Working with architects and developers for the past nine years as the Deputy and now Chief Urban Designer of New York City’s Department of City Planning, one thing became very clear: some of our zoning rules were getting in the way of good design. This is a functional problem as much as an aesthetic one—because good urban design marries the best of both. Like any long-term relationship—and zoning is nothing if not long-term —it’s complicated.
But in all things urban, hope springs eternal: In March, NYC passed legislation that revamps the city’s zoning codes. Called Zoning for Quality and Affordability, ZQA, was the first major re-write of zoning in over fifty years and will shape the city for decades to come. From micro-units to ground-floor retail in affordable housing to parking and neighborhood character, the city has tackled small, medium and large urban design challenges in the most ambitious set of zoning code changes since 1961.
There will be many debates about the finer points of ZQA’s impact. But one thing I know for sure: the new codes respond to the challenges of dense urbanization in the 21st Century—both functionally and aesthetically—by increasing flexibility, emphasizing the pedestrian experience, and embracing the way people are already reshaping the way we live in the city today.
Small: Micro-units. Increasing Housing Options for the 21st Century
How we define private and public space has changed radically over time. As Richard Sennett explored in his seminal book: The Conscience of the Eye: The Design and Social Life of Cities, in the industrial era, “The public world of the street was harsh, crime ridden, cold, and above all, confused in its very complexity. The private realm sought order and clarity through applying the division of labor to … the family, partitioning its experience into rooms.”
While there was little separation of function in the medieval house, by the middle of the 19th century, as industrialization was well underway, public and private areas of the house were delineated. In New York, this division of public and private space is what led to the railroad apartment, with more public rooms segueing into the most private.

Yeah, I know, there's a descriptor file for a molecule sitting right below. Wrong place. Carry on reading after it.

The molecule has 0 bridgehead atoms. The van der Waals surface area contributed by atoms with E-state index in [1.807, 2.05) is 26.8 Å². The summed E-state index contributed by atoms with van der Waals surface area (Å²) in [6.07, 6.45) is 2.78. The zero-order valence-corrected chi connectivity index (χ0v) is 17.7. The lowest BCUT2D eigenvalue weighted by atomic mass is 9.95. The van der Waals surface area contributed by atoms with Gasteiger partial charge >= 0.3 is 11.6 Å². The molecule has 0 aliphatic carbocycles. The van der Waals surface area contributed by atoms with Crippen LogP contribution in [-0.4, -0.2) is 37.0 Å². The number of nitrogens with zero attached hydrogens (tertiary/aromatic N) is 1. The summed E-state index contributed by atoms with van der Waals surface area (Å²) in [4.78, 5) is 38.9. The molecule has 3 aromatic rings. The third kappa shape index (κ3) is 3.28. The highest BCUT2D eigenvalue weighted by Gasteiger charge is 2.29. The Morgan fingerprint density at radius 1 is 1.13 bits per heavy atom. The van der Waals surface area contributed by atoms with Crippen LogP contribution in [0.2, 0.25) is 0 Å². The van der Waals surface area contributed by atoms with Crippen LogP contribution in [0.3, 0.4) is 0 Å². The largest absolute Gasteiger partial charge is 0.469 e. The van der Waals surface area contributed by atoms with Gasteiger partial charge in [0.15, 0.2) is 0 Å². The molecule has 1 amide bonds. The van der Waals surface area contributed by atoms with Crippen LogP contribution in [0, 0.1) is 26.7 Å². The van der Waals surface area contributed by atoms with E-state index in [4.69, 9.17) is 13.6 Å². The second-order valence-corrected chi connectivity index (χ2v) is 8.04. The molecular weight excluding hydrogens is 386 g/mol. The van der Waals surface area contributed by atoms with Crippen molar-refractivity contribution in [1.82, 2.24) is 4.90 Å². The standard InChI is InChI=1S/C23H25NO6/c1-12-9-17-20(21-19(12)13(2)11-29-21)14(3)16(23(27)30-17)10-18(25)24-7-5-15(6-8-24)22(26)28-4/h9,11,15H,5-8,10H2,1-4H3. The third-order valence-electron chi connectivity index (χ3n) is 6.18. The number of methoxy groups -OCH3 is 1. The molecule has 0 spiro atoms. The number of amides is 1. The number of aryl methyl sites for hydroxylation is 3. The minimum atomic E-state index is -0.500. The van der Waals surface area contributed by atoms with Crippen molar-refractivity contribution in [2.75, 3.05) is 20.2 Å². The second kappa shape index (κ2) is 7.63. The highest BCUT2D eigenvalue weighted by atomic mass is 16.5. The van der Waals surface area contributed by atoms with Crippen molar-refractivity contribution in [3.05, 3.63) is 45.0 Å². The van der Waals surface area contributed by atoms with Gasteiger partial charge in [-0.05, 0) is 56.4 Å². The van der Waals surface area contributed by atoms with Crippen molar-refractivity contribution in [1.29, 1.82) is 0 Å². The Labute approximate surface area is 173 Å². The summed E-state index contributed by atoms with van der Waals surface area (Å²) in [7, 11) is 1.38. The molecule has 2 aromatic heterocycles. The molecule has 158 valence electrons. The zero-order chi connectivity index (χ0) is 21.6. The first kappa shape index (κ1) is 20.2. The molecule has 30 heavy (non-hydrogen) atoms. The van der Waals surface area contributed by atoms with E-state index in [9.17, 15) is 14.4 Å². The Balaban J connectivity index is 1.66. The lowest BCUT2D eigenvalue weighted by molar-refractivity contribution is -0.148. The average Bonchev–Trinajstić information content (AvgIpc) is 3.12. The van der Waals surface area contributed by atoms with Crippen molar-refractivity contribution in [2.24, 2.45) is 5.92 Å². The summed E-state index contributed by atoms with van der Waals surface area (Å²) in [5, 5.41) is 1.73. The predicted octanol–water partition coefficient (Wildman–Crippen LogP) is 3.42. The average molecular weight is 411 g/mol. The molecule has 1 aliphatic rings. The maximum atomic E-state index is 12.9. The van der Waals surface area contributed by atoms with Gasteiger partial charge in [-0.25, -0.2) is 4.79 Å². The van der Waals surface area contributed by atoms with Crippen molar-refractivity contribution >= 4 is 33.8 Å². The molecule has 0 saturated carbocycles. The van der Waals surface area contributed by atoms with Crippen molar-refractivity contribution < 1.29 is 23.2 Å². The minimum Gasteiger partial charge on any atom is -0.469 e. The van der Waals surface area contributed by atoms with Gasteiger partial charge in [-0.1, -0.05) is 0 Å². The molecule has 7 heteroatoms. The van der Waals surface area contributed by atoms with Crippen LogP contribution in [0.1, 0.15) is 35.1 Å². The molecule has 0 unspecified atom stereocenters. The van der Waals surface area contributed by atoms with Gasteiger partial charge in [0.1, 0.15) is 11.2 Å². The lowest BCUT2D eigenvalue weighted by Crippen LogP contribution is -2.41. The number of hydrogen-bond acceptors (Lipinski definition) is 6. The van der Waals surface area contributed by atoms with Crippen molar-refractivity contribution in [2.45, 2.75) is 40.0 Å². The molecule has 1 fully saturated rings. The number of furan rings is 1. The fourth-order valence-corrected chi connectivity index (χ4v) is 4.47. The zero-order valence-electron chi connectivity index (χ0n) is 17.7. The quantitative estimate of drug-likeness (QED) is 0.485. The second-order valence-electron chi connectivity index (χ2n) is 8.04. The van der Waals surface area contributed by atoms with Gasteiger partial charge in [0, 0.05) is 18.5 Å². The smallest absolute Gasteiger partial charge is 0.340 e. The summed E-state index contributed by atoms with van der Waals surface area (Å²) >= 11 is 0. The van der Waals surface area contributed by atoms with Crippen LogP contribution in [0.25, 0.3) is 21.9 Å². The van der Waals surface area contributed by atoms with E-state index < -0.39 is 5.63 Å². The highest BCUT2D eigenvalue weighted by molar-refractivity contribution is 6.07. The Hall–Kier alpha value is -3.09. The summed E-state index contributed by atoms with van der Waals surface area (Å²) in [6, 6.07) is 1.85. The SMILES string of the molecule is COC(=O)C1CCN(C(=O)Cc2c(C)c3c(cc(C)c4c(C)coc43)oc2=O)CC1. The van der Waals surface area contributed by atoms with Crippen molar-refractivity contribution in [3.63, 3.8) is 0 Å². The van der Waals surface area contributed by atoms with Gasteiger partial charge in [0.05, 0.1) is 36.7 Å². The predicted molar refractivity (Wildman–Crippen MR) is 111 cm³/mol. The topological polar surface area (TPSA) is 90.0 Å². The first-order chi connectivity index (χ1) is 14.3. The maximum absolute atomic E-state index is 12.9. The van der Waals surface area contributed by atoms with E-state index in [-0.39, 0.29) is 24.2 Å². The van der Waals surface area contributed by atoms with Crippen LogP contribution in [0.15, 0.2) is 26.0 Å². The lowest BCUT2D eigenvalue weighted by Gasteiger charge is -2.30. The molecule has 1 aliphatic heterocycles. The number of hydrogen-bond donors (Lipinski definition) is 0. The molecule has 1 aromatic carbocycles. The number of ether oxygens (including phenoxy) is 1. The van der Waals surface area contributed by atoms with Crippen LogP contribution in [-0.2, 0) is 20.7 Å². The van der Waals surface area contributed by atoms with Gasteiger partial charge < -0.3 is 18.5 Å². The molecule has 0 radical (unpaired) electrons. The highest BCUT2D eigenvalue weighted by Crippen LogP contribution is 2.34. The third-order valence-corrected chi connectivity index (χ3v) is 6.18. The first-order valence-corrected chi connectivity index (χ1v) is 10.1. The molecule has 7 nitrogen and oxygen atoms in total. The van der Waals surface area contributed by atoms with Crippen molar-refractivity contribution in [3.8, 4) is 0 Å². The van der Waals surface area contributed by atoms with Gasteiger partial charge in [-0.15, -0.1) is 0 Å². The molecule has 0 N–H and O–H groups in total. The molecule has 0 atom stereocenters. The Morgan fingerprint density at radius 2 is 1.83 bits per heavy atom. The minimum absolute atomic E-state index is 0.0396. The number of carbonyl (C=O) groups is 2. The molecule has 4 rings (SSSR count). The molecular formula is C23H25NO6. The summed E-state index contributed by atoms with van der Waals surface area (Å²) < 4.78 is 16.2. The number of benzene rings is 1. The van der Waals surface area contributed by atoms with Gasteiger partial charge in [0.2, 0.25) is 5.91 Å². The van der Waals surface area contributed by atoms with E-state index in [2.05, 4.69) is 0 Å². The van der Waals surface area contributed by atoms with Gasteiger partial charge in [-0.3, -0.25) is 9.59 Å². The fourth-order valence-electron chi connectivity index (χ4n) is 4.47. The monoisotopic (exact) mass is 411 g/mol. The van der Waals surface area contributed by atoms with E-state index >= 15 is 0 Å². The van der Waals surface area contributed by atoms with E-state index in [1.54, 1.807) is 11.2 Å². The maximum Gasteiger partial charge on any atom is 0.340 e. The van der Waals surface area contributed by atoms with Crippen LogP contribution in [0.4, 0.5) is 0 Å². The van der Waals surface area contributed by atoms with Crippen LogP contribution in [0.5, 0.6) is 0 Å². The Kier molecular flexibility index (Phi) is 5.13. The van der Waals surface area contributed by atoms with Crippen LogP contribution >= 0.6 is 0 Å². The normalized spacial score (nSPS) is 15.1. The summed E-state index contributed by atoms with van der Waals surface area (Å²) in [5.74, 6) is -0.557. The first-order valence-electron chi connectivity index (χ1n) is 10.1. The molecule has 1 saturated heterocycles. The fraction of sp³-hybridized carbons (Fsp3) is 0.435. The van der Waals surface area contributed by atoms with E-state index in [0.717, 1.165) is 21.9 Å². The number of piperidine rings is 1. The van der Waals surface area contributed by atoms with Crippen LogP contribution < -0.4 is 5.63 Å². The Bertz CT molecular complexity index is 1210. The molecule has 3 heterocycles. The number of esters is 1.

“In retrospect,” Sennett continues, “we see the tenement as the devil’s construction. As these apartments were abandoned to the poor, each railroad flat became like a city of its own. The corridor became an internal street; families crowded into the individual rooms.”
Past zoning laws rightly addressed this overcrowding of families. But as we move into the 21st Century, we now have a new housing imbalance to address. Longer lifespans, changing social norms and other factors have greatly increased the percentage of apartments occupied by a single person or unrelated adults living together. What’s more, New York is no longer the dirty, dangerous place it once was, and spending leisure time in public spaces has become an essential quality of urban life.
To address this mismatch between housing and demographics, under Mayor Michael R. Bloomberg, we developed the adAPT NYC micro-unit pilot project. By removing the 400SF minimum unit size requirement we inspired architects and developers from across the globe to think big about living small in NYC.
Fast forward to 2016 and under Mayor Bill de Blasio, ZQA takes a much bigger leap by abolishing the 400SF minimum altogether. Creating micro-units within multi-family buildings will now be a standard building option as long as it has a mix of larger units, ensuring that the city has a variety of apartment options for families of all sizes.
Medium: Designing a Better Street-level Pedestrian Experience
From an urban design perspective, how buildings meet the sidewalk is the most important question of all, since it is at the street level where people actually experience the city.
We completed a comprehensive study in 2013 as part of our Active Design work called Shaping the Sidewalk Experience. Recognizing the importance of the sidewalk as our primary public space, we conceptualized the sidewalk as a three dimensional room to show how the building plane, especially the first one-to-two floors, affects the pedestrian experience.
As with micro-units, ZQA is attempting to address this small but important part of a long-simmering urban design challenge. In 1990—when American cities were just beginning to recover from the ravages of post-war abandonment and urban renewal—Richard Sennett squarely identifies not only the problem but also the cause of deadened street life in The Conscience of the Eye.
“Today, the principle of disrupted linear sequence, the street of overlayed differences, is an elusive reality in urban design,” writes Sennett. “An architect seeking to create a building possessed on narrative power would seek one whose forms were capable of serving many programs. This means spaces whose construction is simple enough to permit constant alteration …” This lack of flexibility and layering of uses quashes street life, which ultimately results in the disconnection of people. The consequences of this disconnection are not inconsequential, contributing to abandonment, a lack of community resilience, social and economic distress.